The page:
1. A method of operating a wireless communication device including a plurality of active circuits comprising: operating the device in a normal mode wherein a first switch in a sensing circuit of a particular active circuit opens to decouple the sensing circuit from a test data line and wherein a second switch in an isolation buffer that couples the sensing circuit to the test data line closes to effectively short spurious radiations from the active circuit to ground, the opening of the first switch and closing of the second switch being in response to a control signal on a control bus that selects the particular active circuit from the plurality of active circuits; and operating the device in a test mode wherein the first switch closes to couple the sensing circuit to the isolation buffer and wherein the second switch opens to allow a test signal to pass from the sensing circuit through the isolation buffer to the test data line, the closing of the first switch and opening of the second switch being in response to the control signal on the control bus that selects the particular active circuit from the plurality of active circuits.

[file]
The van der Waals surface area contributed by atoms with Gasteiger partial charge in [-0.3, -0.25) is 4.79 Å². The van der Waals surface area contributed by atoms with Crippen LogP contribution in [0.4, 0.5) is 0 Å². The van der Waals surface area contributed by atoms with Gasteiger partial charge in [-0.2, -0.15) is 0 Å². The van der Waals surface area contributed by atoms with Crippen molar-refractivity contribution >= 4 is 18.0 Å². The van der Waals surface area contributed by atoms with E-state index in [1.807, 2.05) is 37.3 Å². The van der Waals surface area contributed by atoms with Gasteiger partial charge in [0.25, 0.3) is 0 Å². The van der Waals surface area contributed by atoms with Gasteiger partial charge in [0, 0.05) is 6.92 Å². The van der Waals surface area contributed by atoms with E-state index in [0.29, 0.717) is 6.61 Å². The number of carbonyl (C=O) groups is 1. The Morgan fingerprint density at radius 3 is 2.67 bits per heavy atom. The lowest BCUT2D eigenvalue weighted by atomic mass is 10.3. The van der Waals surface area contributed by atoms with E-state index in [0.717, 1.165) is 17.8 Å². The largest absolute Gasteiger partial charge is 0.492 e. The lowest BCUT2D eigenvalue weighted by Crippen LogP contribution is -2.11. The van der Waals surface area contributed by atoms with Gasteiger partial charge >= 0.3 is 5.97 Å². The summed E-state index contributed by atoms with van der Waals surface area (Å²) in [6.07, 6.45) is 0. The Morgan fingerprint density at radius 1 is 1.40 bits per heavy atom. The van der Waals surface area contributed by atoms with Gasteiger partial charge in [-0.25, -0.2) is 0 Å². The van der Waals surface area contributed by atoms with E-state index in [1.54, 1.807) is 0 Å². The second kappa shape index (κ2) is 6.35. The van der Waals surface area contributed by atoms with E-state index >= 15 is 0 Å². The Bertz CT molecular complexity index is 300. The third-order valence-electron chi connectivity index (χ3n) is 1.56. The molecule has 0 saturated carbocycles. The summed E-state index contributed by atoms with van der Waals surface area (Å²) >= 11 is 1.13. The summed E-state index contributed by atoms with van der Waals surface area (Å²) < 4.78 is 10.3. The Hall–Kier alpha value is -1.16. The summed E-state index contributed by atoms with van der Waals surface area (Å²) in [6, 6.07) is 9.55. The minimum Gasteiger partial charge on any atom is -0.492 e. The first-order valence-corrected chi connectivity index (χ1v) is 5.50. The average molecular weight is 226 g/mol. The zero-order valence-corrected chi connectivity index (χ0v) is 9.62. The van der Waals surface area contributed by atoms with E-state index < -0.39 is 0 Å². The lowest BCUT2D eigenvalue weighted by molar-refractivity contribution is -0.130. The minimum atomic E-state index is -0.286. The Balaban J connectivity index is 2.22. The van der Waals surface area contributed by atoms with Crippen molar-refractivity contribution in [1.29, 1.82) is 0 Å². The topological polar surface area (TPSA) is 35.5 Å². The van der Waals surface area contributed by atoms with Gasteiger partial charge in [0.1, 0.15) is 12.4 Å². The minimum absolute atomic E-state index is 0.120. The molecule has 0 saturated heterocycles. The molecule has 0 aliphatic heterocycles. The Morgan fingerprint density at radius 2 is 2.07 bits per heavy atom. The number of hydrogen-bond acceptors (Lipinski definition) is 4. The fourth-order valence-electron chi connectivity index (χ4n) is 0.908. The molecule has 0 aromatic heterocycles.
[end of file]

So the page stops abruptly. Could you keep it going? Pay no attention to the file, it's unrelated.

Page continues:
2. The method of claim 1, further comprising sensing, by the sensing circuit, an operating parameter of the active circuit, and providing the operating parameter thus sensed in the test signal.
3. The method of claim 1, further comprising instructing, by a controller, the device to enter the normal mode.
4. The method of claim 1, further comprising instructing, by a controller, the device to enter the test mode.